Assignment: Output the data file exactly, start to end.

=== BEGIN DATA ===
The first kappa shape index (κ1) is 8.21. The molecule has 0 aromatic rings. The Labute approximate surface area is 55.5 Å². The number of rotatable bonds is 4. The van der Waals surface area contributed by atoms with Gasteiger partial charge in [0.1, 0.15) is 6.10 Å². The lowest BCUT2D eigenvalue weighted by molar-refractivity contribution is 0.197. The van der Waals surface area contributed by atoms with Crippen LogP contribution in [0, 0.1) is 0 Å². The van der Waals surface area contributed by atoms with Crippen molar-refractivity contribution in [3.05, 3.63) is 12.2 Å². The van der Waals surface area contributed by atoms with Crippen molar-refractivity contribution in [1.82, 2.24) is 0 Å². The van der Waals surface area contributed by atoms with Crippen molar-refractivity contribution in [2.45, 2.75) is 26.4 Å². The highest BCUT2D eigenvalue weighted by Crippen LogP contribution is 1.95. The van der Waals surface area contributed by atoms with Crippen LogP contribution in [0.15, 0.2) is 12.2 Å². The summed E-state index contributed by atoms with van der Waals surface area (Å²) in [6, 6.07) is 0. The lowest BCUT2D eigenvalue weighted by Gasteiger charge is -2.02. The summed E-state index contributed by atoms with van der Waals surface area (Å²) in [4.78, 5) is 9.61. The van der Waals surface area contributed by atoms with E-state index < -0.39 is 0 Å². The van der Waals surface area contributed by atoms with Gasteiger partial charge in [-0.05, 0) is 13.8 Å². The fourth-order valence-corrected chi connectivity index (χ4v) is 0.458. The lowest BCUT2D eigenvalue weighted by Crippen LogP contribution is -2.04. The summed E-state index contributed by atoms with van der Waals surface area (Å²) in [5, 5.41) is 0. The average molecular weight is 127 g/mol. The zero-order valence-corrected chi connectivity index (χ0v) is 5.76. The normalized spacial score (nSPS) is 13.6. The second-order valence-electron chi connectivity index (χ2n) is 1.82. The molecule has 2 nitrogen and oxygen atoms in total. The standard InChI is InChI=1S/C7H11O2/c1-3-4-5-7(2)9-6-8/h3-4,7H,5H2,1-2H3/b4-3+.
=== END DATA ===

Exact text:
The first kappa shape index (κ1) is 8.21. The molecule has 0 aromatic rings. The Labute approximate surface area is 55.5 Å². The number of rotatable bonds is 4. The van der Waals surface area contributed by atoms with Gasteiger partial charge in [0.1, 0.15) is 6.10 Å². The lowest BCUT2D eigenvalue weighted by molar-refractivity contribution is 0.197. The van der Waals surface area contributed by atoms with Crippen LogP contribution in [0, 0.1) is 0 Å². The van der Waals surface area contributed by atoms with Crippen molar-refractivity contribution in [3.05, 3.63) is 12.2 Å². The van der Waals surface area contributed by atoms with Crippen molar-refractivity contribution in [1.82, 2.24) is 0 Å². The van der Waals surface area contributed by atoms with Crippen molar-refractivity contribution in [2.45, 2.75) is 26.4 Å². The highest BCUT2D eigenvalue weighted by Crippen LogP contribution is 1.95. The van der Waals surface area contributed by atoms with Crippen LogP contribution in [0.15, 0.2) is 12.2 Å². The summed E-state index contributed by atoms with van der Waals surface area (Å²) in [6, 6.07) is 0. The lowest BCUT2D eigenvalue weighted by Gasteiger charge is -2.02. The summed E-state index contributed by atoms with van der Waals surface area (Å²) in [4.78, 5) is 9.61. The van der Waals surface area contributed by atoms with E-state index < -0.39 is 0 Å². The van der Waals surface area contributed by atoms with Gasteiger partial charge in [-0.05, 0) is 13.8 Å². The fourth-order valence-corrected chi connectivity index (χ4v) is 0.458. The lowest BCUT2D eigenvalue weighted by Crippen LogP contribution is -2.04. The summed E-state index contributed by atoms with van der Waals surface area (Å²) in [5, 5.41) is 0. The average molecular weight is 127 g/mol. The zero-order valence-corrected chi connectivity index (χ0v) is 5.76. The normalized spacial score (nSPS) is 13.6. The second-order valence-electron chi connectivity index (χ2n) is 1.82. The molecule has 2 nitrogen and oxygen atoms in total. The standard InChI is InChI=1S/C7H11O2/c1-3-4-5-7(2)9-6-8/h3-4,7H,5H2,1-2H3/b4-3+.